The University raised 76.6 million dollars in gifts and donations during the last fiscal year (from July 1, 2019 through June 30, 2020) for the renovation of campus buildings and to combat the $15 million budget deficit caused by the COVID-19 pandemic.
The total raised in the last fiscal year amassed to the University’s second highest annual fundraising total and doubled the average annual amount raised since the end of the “This is Why” campaign in 2016, which sought to increase the University’s endowment to fund financial aid, academic programs, and off campus engagement.
Due to COVID-19, normal fundraising practices were suspended halfway through the fiscal year, and the Office of Advancement’s focus shifted towards contributing to efforts that ensured the safety of University community members.
“We completely paused fundraising in March because of the pandemic, out of respect for the broadly felt health and financial concerns,” Associate Vice President For Development Ann Goodwin ’79 said. “Instead, we spent considerable time reaching out to our alumni and parents to make sure people were healthy and doing okay. Advancement staff worked on the COVID hotline answering questions from families and students. We were also unable to have in-person reunions last spring because of the pandemic, and those are typically a time of focused fundraising.”
Due to the influx of new pandemic-related costs including the twice-weekly COVID-19 testing and personal protective equipment (PPE) for students and employees, the University established the Campus Reactivation Relief Fund (CRRF) to create a new source for donations. President Michael Roth ’78 believes that the University has already done a tremendous amount to alleviate the financial burdens that the University is facing as a result of COVID-19.
“We have managed to avoid changes to compensation and retirement accounts,” Roth said in an interview with The Argus. “We have managed to avoid layoffs and furloughs, and I expect we will avoid those things if we have students back in the Spring as expected. If we have a similar number of students studying on campus in the spring as in the fall, I think we will address the deficit using cash reserves and raising money to fill that hole.”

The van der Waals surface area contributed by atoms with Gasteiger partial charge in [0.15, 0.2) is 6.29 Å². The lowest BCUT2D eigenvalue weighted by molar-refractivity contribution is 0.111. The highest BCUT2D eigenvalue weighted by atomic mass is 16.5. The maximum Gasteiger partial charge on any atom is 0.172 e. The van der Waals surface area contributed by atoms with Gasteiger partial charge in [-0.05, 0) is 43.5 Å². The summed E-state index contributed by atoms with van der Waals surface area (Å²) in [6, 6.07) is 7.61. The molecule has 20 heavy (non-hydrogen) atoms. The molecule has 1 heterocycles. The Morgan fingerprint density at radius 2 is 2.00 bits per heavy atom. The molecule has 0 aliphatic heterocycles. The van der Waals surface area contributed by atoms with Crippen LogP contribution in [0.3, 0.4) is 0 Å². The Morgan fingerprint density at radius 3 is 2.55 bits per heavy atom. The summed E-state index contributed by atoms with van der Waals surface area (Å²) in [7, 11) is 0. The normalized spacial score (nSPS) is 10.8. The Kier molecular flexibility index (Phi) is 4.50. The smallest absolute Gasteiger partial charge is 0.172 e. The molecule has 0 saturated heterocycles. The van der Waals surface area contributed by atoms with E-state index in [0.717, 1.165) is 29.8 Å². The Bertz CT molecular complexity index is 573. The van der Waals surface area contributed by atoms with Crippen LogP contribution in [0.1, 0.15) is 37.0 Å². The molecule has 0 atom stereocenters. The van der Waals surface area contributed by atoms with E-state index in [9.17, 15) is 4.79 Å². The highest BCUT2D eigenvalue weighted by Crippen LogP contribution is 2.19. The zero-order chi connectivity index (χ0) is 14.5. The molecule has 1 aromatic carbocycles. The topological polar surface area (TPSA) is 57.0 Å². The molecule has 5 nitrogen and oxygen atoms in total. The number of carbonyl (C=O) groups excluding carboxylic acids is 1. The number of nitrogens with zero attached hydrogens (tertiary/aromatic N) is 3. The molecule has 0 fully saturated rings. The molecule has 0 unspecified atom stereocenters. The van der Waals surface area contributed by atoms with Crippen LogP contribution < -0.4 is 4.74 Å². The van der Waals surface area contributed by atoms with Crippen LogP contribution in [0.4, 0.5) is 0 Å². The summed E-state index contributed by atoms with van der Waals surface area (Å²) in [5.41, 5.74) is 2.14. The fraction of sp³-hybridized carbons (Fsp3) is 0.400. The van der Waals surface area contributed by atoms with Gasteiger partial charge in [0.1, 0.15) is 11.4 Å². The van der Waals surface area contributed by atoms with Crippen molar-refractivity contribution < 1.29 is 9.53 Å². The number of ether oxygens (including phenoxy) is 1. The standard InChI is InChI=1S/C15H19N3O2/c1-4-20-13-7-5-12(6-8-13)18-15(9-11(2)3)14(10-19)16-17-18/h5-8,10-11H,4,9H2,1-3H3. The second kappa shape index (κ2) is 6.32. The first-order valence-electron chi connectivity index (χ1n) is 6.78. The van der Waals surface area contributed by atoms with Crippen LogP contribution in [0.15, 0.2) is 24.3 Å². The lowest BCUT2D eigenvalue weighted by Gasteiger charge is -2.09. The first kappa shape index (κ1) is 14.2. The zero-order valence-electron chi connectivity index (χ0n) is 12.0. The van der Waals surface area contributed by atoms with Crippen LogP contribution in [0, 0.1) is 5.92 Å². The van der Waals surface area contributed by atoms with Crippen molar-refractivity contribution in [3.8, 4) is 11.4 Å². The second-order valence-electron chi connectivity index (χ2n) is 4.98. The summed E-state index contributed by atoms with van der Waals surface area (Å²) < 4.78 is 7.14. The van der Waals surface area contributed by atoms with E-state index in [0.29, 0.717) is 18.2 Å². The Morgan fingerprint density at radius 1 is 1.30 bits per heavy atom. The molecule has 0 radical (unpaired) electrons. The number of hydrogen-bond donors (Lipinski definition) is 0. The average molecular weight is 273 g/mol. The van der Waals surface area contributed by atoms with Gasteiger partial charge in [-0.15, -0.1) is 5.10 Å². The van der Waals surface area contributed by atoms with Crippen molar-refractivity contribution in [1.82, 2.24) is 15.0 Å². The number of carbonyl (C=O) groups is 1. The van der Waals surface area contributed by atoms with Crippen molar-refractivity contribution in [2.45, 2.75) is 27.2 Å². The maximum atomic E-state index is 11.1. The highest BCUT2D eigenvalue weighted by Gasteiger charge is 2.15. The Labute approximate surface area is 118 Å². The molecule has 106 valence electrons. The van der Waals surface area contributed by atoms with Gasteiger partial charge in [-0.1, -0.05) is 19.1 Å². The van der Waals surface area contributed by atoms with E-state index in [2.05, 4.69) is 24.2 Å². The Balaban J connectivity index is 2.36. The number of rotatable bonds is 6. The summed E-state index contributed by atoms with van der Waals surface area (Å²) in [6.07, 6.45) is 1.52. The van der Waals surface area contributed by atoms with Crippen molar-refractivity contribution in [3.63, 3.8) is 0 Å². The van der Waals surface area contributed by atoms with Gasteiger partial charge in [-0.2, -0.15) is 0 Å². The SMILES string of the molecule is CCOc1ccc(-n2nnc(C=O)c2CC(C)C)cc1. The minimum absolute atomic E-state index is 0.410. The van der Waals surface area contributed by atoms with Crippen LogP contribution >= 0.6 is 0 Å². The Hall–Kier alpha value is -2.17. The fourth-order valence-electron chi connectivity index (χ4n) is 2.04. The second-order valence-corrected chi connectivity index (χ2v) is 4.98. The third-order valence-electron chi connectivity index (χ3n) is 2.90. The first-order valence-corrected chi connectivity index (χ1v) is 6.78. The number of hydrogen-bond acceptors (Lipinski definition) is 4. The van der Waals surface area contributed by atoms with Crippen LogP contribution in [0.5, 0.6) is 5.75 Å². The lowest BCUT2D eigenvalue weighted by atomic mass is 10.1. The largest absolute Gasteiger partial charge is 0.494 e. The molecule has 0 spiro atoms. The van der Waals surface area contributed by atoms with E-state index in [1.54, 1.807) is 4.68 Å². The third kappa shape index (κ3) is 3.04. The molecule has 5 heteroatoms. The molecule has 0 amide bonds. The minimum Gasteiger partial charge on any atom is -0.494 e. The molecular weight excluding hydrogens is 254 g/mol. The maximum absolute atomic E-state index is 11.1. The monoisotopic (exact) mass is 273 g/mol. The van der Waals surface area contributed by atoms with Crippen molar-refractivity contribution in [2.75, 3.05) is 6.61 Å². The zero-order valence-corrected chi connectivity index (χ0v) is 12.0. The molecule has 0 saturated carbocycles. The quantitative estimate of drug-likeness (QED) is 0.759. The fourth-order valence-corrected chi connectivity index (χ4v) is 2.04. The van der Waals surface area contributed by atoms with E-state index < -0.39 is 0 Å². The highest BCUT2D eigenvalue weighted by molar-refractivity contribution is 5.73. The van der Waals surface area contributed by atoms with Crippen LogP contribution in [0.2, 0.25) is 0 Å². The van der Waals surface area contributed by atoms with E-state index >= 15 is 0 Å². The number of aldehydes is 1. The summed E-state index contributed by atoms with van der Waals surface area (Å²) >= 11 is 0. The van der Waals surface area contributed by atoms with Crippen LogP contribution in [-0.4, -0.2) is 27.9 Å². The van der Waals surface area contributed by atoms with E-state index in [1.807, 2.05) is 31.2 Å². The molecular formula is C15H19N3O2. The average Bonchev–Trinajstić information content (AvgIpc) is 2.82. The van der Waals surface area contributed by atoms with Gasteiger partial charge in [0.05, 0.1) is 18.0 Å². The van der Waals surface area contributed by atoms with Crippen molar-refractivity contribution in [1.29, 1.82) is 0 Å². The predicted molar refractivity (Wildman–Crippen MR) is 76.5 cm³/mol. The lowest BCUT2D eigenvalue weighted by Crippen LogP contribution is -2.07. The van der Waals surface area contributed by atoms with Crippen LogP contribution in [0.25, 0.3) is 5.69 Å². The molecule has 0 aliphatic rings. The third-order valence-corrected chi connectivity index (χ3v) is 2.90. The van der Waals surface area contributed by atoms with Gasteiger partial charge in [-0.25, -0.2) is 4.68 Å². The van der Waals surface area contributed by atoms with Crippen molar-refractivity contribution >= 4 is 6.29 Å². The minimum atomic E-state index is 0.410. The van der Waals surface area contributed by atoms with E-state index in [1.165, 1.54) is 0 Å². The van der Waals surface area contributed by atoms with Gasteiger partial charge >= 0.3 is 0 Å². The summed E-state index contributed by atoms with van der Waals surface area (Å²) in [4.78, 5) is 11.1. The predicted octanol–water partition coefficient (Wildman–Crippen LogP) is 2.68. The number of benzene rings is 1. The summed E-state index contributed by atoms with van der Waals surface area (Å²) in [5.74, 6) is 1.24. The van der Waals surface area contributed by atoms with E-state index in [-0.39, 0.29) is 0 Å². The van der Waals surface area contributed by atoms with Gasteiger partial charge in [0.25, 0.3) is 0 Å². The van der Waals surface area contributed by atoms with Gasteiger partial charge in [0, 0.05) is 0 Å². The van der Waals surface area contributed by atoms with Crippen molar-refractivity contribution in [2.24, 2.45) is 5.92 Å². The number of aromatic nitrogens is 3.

As the University deals with the financial stresses of COVID-19, Goodwin shared how impressed she is with the gifts and donations that the University has received to assist students and cover pandemic-related costs. In addition to the University’s financial support for students, the Wesleyan Student Assembly (WSA) established an $80,000 Student Emergency Fund.
“As a longtime staff member and Wesleyan alumna myself, I’ve been so impressed to witness the Wesleyan community come together in so many meaningful ways since last spring,” Goodwin said. “The generosity of our community is evidenced by the overwhelming support of the Emergency Fund, which assisted students who experienced unexpected financial hardship, and early gifts to the Campus Reactivation and Relief Fund.”
Goodwin partially credits two large gifts for the University large fundraising total. The two gifts, both from confidential sources, will fund the renovations of the Public Affairs Center (PAC) and the construction of the new science building. The University was also the beneficiary of the estate planning of multiple alumni who passed away. According to Goodwin, large gifts make up the greatest portion of the amount fundraised. Regardless of their size of donations, however, Goodwin underscored the importance of all gifts received by the University.
“Gifts at all levels are crucial, both because small gifts cumulatively add up to significant numbers and because people who end up making very large gifts typically establish their giving patterns over many years, starting with modest gifts,” Goodwin said.
In addition to gifts towards facilities, namely the new science building and PAC, the annual fundraising figure includes gifts to a variety of University departments, including the Wesleyan Fund, the Emergency Fund for students, academic and athletic departments, financial aid, and the endowment.
“All gifts are crucial because they support commitments we make as a University,” Goodwin said, “For example, gifts to the endowment for financial aid or unrestricted gifts to the endowment help Wesleyan maintain a robust financial aid budget, which provides scholarships to nearly half of Wesleyan students.”
Despite the many successes of fundraising this year, additional funds will still be needed to cover student financial need.
“Moving forward, in light of the economic downturn caused by the pandemic, there will be an increased need and commitment to financial aid,” Goodwin said. “Our current efforts will focus on that area, securing planned gifts, and building our donor ‘pipeline’ to broaden our giving base. The generosity of alumni and parents – and the incredible support from our trustees – during this time has been, and will continue to be, very much appreciated.”
Eliza Kuller can be reached at Ekuller@wesleyan.edu